Girl on a Motorcycle, a starring vehicle for chanteuse and Mick Jagger girlfriend Marianne Faithfull, is vintage 1968. I can’t recommend the film that highly as cinema. Not a lot happens as the main character zips across the French border to Germany to hook up with her lover Alain Delon. Light on plot, though the film struggles to articulate ideas, albeit the kind of half-baked ideas that passed muster as cultural and political philosophy in the late 60s. Mostly, Faithfull looks very good in it, both in and out of the one piece leather zip up outfit she wears with nothing on underneath.
She is fond of reaching orgasm using the motorcycle seat. You’d think this might be dangerous.
I had completely forgotten seeing this when it came out in ’68. If it is worth seeing–and that’s a big if apart from the star–it is as a near perfect example of that rare bird: a movie made in the high sixties that tries to capture something of the era, and not in a sober respectful way, or in a “those crazy kids” way, but through a countercultural lens. The psychedelic coloration of the film; the fast zooming in and out on an object to suggest vertigo or a trip, the disparagement in the constant voiceovers by Faithfull of the normal people who live in the dreary normal houses she rides by.
We read today about how Antifa is made up of privileged types who say they are down with The People but mostly just look down on them. The film is a constant reminder that elitist rebellion is not a new thing.
Still, it is helpful to put the condescension in context. As Michael Caine suggests in his narration to My Generation, a documentary on Swinging London in the 60s, a lot of the rejection expressed in Europe had as its target the grimy old world that had given it war and misery.
Rebellion in the United States was directed most at the increasingly affluent “plastic” suburbs. But as Faithfull looks down her nose at the tired streetscapes she passes by you can’t help but think she is struggling for a way to escape history, not rejecting an older generation who was already trying to live outside of it. Still, she is quite the snob, and comes across as a harbinger of a much better world to come.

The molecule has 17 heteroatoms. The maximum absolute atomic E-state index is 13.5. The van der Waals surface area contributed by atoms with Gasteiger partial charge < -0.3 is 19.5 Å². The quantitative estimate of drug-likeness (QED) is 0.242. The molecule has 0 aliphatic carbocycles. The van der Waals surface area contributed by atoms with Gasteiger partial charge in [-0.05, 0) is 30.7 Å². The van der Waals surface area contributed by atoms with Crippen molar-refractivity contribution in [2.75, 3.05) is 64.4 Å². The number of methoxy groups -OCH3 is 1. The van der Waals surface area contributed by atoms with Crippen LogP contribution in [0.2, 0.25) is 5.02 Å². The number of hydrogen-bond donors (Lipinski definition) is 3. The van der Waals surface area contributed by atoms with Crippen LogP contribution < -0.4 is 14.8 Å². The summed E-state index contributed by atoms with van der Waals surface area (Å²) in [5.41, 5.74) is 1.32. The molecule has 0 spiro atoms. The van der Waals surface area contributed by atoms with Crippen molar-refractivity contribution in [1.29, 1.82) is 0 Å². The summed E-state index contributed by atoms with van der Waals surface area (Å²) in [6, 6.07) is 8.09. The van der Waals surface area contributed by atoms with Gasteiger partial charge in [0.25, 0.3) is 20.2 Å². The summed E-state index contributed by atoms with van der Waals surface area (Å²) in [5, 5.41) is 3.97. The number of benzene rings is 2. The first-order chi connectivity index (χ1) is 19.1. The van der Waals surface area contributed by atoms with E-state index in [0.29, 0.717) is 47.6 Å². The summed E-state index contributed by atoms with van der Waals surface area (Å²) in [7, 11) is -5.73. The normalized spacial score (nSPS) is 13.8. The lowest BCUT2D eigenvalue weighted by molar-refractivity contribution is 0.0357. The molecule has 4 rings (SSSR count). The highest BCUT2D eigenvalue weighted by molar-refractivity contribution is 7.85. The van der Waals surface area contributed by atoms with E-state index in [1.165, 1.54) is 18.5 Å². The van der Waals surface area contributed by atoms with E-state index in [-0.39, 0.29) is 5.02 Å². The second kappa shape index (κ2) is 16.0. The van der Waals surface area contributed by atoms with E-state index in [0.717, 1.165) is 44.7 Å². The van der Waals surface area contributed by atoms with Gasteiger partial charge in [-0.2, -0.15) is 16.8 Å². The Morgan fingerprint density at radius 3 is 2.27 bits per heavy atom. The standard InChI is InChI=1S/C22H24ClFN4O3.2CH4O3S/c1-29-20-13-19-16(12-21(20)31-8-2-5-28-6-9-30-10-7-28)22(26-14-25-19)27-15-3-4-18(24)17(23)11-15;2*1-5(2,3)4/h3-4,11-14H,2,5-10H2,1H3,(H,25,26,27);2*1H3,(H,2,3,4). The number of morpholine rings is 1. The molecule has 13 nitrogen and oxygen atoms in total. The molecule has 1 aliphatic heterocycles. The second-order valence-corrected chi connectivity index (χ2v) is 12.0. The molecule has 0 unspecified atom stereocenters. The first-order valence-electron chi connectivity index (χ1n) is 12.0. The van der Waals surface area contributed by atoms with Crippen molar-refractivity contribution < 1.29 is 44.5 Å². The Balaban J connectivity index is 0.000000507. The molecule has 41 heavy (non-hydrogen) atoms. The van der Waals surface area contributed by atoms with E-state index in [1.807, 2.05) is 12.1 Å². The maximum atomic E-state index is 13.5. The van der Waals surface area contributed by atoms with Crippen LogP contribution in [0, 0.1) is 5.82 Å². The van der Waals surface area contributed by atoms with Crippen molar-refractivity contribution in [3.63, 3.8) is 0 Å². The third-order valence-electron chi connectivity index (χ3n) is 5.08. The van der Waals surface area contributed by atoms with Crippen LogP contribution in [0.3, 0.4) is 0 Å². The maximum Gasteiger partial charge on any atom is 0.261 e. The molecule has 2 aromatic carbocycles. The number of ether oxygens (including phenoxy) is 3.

The film came our the year before Easy Rider and you can see some parallels, including (spoiler alert) a long panning out in an aerial shot of a fiery motorcycle crash scene which looks for all the world like the final shot in Hopper’s film.
But there are differences. Hopper’s rebels were very American and he put at least some critical distance between his authorial self and his characters–“we blew it Billy”. Girl on a Motorcycle is all in on the Revolution, whatever the hell that means.
Fifteen years earlier Brando the motorcyclist could respond to the question ‘Johnny, what are you rebelling against?” with a chip on the shoulder “what’ve you got?” But by the time ’68 rolls around in Europe this question was framed in existential fashion, complete with nods to the trendy Marxism of Permanent Revolution.
As the movie came back to me I realized I could only remember a couple of things about it. The first was the notion of political and cultural revolution for its own sake. That was much in the air at the time.
The other was Faithfull’s nudity. I suppose this was one of the first movies I’d seen with real nudity in it. It is tame by today’s standards but “art movies” were hard to find in ’68 and XXX was still several years away. It was eye-opening.
Still, the movie is a complete mess–though an interesting artifact and a nice . . . vehicle.